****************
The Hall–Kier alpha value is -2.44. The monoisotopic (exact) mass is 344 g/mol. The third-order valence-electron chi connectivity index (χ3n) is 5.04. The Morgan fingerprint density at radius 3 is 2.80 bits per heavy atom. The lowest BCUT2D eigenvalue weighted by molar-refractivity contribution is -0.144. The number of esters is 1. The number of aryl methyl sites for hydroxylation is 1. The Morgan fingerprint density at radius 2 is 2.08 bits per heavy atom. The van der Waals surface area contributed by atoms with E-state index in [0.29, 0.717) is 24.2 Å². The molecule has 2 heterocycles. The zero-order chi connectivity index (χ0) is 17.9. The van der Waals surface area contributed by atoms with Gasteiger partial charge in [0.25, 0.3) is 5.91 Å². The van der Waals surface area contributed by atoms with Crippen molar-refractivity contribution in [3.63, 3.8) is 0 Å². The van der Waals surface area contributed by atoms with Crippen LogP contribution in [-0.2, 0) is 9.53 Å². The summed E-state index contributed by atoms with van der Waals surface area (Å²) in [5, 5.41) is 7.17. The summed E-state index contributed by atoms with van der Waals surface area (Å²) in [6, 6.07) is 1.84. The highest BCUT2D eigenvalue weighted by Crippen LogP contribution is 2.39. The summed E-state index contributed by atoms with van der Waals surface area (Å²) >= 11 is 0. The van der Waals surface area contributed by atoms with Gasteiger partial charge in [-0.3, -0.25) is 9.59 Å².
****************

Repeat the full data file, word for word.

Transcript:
The Hall–Kier alpha value is -2.44. The monoisotopic (exact) mass is 344 g/mol. The third-order valence-electron chi connectivity index (χ3n) is 5.04. The Morgan fingerprint density at radius 3 is 2.80 bits per heavy atom. The lowest BCUT2D eigenvalue weighted by molar-refractivity contribution is -0.144. The number of esters is 1. The number of aryl methyl sites for hydroxylation is 1. The Morgan fingerprint density at radius 2 is 2.08 bits per heavy atom. The van der Waals surface area contributed by atoms with E-state index in [0.29, 0.717) is 24.2 Å². The molecule has 2 heterocycles. The zero-order chi connectivity index (χ0) is 17.9. The van der Waals surface area contributed by atoms with Gasteiger partial charge in [0.25, 0.3) is 5.91 Å². The van der Waals surface area contributed by atoms with Crippen molar-refractivity contribution in [3.63, 3.8) is 0 Å². The van der Waals surface area contributed by atoms with Crippen LogP contribution in [-0.2, 0) is 9.53 Å². The summed E-state index contributed by atoms with van der Waals surface area (Å²) in [5, 5.41) is 7.17. The summed E-state index contributed by atoms with van der Waals surface area (Å²) in [6, 6.07) is 1.84. The highest BCUT2D eigenvalue weighted by Crippen LogP contribution is 2.39. The summed E-state index contributed by atoms with van der Waals surface area (Å²) >= 11 is 0. The van der Waals surface area contributed by atoms with Gasteiger partial charge in [-0.3, -0.25) is 9.59 Å².